Borg vs McEnroe

Issue 3 #ACE Magazine - Borg v McEnroe

It’s 1980. It’s the eve of Wimbledon and Bjorn Borg is going through something of a personal crisis as he prepares his assault on history, attempting to win a record fifth Championships in a row.

The fame and adoration that follow Borg wherever he treads doesn’t sit comfortably; he trains alone and has to escape into coffee shops to avoid the fans that are in pursuit of his autograph.

“It’s all in here” his coach, Lennart Bergelin tells the superstar, trying to appease the anxiety that has engulfed his prodigy, pointing to his head in reassurance.

It doesn’t work. Well, not immediately at least. All the while Borg suffers through his crisis, the rock anthems that are the soundtrack to John McEnroe’s life of turmoil can be heard getting louder in the background. They’re creeping up, threatening Borg’s very existence.

That’s the set up for Borg vs. McEnroe, a new film that puts the rivalry of two tennis greats under the microscope. But as much as the film’s narrative is about the build up to the epic Wimbledon final they faced off against each other in, it’s that line from Bergelin we find resonating most throughout; it’s wisdom that is just as defining as the ground strokes that would crown a champion.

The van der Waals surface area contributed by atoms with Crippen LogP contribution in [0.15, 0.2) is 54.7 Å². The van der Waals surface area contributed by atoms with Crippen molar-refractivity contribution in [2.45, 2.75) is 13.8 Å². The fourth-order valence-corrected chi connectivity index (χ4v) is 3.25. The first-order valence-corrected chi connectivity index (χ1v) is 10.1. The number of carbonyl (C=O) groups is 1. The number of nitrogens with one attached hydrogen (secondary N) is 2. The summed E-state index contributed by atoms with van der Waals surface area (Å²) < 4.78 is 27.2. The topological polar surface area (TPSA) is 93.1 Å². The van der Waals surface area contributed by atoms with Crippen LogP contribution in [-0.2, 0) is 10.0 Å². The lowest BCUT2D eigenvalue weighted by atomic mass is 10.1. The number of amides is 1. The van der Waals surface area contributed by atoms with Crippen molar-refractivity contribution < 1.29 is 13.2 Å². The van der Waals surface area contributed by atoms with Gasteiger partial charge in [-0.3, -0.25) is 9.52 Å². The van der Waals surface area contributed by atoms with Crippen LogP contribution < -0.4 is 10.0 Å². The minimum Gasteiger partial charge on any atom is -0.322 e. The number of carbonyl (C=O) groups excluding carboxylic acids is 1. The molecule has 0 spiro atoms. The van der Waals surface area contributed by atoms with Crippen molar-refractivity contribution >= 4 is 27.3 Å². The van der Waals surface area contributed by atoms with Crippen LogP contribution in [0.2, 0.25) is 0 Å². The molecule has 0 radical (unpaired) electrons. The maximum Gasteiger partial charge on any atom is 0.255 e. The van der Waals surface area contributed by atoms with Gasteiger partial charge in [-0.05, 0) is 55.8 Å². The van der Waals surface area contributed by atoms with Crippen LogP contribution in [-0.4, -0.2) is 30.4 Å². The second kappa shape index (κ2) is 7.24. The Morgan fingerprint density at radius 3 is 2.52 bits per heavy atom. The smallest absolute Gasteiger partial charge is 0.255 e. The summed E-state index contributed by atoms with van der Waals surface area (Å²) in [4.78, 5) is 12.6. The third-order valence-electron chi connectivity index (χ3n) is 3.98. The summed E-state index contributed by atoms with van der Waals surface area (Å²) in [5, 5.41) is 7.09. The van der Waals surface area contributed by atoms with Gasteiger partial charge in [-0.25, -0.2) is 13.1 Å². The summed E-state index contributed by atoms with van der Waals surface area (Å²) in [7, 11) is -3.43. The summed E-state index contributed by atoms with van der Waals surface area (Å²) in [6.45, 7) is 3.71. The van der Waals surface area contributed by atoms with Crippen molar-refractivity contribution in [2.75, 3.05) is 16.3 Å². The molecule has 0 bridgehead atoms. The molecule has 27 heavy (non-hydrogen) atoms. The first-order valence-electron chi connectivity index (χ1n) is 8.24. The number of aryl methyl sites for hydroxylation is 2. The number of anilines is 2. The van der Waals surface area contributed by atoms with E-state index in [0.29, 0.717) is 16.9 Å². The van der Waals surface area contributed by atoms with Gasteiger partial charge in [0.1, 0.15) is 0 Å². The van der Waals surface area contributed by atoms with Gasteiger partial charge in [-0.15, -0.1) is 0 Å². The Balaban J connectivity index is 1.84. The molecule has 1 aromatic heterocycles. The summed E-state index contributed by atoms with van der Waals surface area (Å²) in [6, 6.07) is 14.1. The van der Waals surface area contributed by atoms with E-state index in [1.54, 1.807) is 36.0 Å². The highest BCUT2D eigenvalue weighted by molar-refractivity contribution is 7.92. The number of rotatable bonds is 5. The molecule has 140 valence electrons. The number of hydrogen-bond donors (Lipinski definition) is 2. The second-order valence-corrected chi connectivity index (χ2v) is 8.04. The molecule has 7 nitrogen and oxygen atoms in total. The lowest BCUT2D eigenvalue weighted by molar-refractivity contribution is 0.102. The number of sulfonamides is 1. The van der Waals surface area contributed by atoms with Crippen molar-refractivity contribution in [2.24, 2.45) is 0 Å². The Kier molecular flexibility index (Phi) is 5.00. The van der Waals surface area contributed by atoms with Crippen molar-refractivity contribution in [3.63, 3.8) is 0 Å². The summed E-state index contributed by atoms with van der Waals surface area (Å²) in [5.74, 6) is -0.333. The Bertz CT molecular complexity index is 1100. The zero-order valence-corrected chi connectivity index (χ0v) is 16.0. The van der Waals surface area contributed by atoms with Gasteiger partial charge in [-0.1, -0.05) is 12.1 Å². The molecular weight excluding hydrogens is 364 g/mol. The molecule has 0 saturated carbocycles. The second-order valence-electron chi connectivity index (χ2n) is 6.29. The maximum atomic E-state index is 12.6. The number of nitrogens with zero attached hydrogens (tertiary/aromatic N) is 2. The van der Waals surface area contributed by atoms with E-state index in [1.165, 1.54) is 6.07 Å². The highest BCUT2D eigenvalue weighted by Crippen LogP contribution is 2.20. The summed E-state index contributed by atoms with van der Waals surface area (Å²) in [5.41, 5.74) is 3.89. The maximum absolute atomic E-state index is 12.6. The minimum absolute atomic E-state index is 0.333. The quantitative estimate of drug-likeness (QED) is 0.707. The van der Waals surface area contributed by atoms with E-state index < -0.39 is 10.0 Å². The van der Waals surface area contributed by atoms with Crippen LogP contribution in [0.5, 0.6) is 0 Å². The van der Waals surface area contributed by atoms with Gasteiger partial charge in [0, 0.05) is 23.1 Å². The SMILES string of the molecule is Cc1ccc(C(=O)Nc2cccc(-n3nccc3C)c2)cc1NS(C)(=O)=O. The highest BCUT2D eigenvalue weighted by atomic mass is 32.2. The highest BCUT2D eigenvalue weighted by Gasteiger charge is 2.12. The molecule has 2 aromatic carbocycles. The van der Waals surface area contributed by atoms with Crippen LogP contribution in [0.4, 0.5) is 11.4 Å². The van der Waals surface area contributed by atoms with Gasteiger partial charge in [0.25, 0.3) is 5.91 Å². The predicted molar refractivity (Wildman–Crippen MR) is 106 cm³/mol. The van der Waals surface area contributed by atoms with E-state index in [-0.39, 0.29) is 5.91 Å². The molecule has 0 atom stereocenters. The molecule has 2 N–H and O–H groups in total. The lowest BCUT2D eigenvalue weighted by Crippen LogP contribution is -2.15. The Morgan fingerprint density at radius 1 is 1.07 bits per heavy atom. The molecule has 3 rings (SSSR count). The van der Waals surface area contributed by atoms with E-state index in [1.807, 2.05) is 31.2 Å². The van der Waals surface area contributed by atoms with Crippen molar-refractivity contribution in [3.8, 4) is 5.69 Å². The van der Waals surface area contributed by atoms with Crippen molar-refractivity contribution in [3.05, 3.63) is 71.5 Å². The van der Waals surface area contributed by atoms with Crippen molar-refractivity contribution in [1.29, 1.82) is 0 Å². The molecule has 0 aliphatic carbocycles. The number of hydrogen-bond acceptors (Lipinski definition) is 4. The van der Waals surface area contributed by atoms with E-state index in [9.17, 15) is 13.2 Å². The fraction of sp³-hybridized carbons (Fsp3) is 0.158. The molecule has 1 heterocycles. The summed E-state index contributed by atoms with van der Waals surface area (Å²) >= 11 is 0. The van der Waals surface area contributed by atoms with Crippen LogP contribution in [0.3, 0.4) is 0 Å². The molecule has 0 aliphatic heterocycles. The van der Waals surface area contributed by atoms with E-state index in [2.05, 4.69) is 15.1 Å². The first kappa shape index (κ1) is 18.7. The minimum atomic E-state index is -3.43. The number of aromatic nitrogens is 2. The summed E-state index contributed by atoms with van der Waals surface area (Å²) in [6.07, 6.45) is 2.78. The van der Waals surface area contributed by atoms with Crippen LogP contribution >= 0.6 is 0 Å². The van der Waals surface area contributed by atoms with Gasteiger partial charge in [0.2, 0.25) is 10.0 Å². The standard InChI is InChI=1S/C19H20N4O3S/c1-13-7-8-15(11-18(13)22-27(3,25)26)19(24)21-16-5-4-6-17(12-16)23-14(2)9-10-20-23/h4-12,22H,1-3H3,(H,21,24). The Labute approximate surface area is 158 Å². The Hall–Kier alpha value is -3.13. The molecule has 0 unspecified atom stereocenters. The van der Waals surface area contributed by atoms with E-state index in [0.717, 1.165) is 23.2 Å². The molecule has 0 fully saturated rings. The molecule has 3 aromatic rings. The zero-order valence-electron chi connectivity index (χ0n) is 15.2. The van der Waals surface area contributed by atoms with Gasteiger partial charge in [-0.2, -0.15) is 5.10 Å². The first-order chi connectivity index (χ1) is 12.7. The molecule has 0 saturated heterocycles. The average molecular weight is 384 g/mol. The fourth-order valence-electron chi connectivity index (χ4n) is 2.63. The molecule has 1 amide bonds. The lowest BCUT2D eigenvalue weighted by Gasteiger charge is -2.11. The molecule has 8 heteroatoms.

Stellan Skarsgard plays the Swedish coach impeccably. He’s subtle, fading into the background, often seen, but rarely heard as Borg takes centre stage.

Yet throughout, we’re reminded of that principle. It’s all in the mind; success and failure is judged by one thing and Borg has to stabalise himself if he’s ever to make history.

Director Janus Metz says he was never a tennis fan until making Borg vs McEnroe. “I fell in love with the sport,” he told #ACE of his experience on set.

That lack of tennis knowledge is at odds with the film he’s delivered, however. He’s produced something close to a sporting masterpiece, a film that’s just as much about the human condition as it is about two men with rackets. Equally, it’s that very thing that drives success in the former and Metz clearly understands it.

Take the coach and player relationship that we see play out on screen. Bergelin mentors a tempestuous teenager in Borg – played by Borg’s son, Leo – and teaches him to hone his emotion in order to achieve the success his ability should deliver.

When he’s mastered it, then appears McEnroe, a timely reminder of Borg’s inner demons that stifle him, making him question everything that lies in front.

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